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Houses of Parliament
Visit the building where laws are made, you can attend debates and committees.
Introduction to the UK Parliament
The UK Houses of Parliament is one of the oldest representative assemblies in the world, having its origins in the mid-13th Century. From the 14th Century, parliamentary government in the United Kingdom has been based on a two-chamber system. The House of Lords (the upper house) and the House of Commons(the lower house) sit separately and are constituted on entirely different principles. The relationship between the two Houses is governed largely by convention but is in part defined by the Parliament Acts. The legislative process involves both Houses of Parliament and the Monarch.
The main functions of Parliament are to:
- make all UK law
- provide, by voting for taxation, the means of carrying on the work of government
- protect the public and safeguard the rights of individuals
- scrutinise government policy and administration, including proposals for expenditure
- examine European proposals before they become law
- hear appeals in the House of Lords, the highest Court of Appeal in Britain
- debate the major issues of the day. Parliament has a maximum duration of five years. At any time up to the end of this period, a general election can be held for a new House of Commons.
There are devolved Parliaments/Assemblies in Scotland, Wales and Northern Ireland created by legislation passed by the UK Parliament.
Houses of Parliament - House of Lords
The House of Lords is the second chamber of the U.K. Houses of Parliament. Members of the House of Lords (known as 'peers') consist of Lords Spiritual (senior bishops) and Lords Temporal (lay peers). Law Lords (senior judges) also sit as Lords Temporal. Members of the House of Lords are not elected. Originally, they were drawn from the various groups of senior and influential nobility in Britain, who advised the monarch throughout the country's early history.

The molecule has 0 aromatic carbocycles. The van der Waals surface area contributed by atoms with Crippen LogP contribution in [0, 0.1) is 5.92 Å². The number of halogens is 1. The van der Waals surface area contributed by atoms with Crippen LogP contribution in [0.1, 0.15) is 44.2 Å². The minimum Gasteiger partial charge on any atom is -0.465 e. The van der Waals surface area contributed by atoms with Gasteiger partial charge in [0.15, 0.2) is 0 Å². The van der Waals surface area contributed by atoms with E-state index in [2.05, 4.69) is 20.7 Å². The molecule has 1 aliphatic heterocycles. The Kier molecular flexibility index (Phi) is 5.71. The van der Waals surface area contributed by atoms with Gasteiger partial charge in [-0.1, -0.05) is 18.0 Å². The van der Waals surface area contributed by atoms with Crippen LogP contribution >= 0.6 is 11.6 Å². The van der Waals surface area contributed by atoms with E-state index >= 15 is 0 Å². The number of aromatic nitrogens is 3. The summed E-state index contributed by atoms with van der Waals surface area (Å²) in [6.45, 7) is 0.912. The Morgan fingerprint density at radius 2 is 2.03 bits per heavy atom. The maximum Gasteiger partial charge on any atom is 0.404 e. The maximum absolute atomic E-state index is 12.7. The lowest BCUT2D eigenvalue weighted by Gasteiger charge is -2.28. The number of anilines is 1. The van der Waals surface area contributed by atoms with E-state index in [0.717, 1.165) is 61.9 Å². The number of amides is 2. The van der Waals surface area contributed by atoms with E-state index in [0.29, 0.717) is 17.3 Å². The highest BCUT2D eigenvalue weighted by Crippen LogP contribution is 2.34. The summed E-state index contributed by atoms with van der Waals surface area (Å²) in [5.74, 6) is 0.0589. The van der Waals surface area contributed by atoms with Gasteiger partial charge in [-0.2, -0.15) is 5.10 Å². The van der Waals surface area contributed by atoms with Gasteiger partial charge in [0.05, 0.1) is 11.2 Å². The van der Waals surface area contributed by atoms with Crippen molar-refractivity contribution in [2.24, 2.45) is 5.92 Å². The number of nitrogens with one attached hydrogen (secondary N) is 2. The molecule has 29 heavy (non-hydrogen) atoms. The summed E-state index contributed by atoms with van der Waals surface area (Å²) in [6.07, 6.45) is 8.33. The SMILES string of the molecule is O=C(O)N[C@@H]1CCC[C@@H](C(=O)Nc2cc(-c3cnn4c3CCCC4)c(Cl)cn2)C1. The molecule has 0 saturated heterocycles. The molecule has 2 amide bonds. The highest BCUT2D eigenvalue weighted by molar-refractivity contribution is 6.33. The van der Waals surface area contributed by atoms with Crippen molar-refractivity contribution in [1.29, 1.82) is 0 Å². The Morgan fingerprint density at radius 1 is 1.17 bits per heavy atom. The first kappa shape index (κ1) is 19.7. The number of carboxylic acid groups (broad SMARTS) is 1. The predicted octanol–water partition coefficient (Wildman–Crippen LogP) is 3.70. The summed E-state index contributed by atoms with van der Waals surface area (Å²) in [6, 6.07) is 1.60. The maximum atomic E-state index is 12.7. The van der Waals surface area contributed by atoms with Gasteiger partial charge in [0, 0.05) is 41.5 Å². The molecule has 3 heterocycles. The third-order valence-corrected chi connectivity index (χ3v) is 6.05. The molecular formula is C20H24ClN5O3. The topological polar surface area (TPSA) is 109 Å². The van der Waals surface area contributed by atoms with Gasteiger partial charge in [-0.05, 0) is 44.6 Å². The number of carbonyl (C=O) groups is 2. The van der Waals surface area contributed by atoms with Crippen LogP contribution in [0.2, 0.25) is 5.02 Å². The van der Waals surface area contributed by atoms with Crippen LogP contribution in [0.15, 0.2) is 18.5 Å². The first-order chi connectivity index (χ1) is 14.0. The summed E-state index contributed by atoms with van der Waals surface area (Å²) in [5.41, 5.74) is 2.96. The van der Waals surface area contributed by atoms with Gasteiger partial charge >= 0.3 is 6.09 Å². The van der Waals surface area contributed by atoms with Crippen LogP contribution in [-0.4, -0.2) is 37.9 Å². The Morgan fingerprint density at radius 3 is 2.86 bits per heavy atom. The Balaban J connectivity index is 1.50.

Houses of Parliament - House of Commons
The House of Commons is the centre of parliamentary power. It is directly responsible to the electorate, and from the 20th century the House of Lords has recognised the supremacy of the elected chamber.
The House of Commons is traditionally regarded as the lower house, but it is the main parliamentary arena for political battle. A Government can only remain in office for as long as it has the support of a majority in the House of Commons. As with the House of Lords, the House of Commons debates new primary legislation as part of the process of making an Act of Parliament, but the Commons has primacy over the non-elected House of Lords. 'Money bills', concerned solely with taxation and public expenditure, are always introduced in the Commons and must be passed by the Lords promptly and without amendment. When the two houses disagree on a non-money bill, the Parliament Acts can be invoked to ensure that the will of the elected chamber prevails.
Visiting the House of Commons' Gallery
The Strangers' Gallery is open to the public when the House is sitting, which is usually:
- 14.30 - 22.30 or later on Mondays
- 11.30 - 19.30 on Tuesdays and Wednesdays
- 11.30 - 18.30 on Thursdays
- 09.30 - 15.00 on sitting Fridays
When the House returns after a recess on a day other than a Monday, the first day will have Monday sitting times.
The queue starts at the St Stephen's entrance link to plan. There are two queues, one each for the House of Commons and the House of Lords. The Lords' queue is usually shorter so it is easier to get into the Lords' Gallery, although it may not always be possible to secure a place for Question Time. Question Time lasts for 40 minutes from 2.30pm on Mondays to Wednesdays and for 30 minutes from 3.00pm on Thursdays.
You can buy a ticket for the spectator's gallery, and listen to a session of Parliament. Alternatively, if politics is heavy going when you're on holiday, the building itself with Big Ben is beautiful and worth a visit. It is a stone's throw from Westminster Abbey, which is another important and lovely historic building, and also open to the public.
Hotels Near the Houses of Parliament
The Houses of Parliament are located about 15min walk from Georgian House Hotel and about 10min walk from Big Ben and Houses.
For more information visit www.parliament.uk
Georgian House Hotel is ideally situated in a very central location, so visiting sights all over London is quick and easy. Why not book Georgian House Hotel when you plan your trip to Houses of Parliament? You can book online or email to make a reservation on firstname.lastname@example.org, or telephone on 0044(0)207 834 1438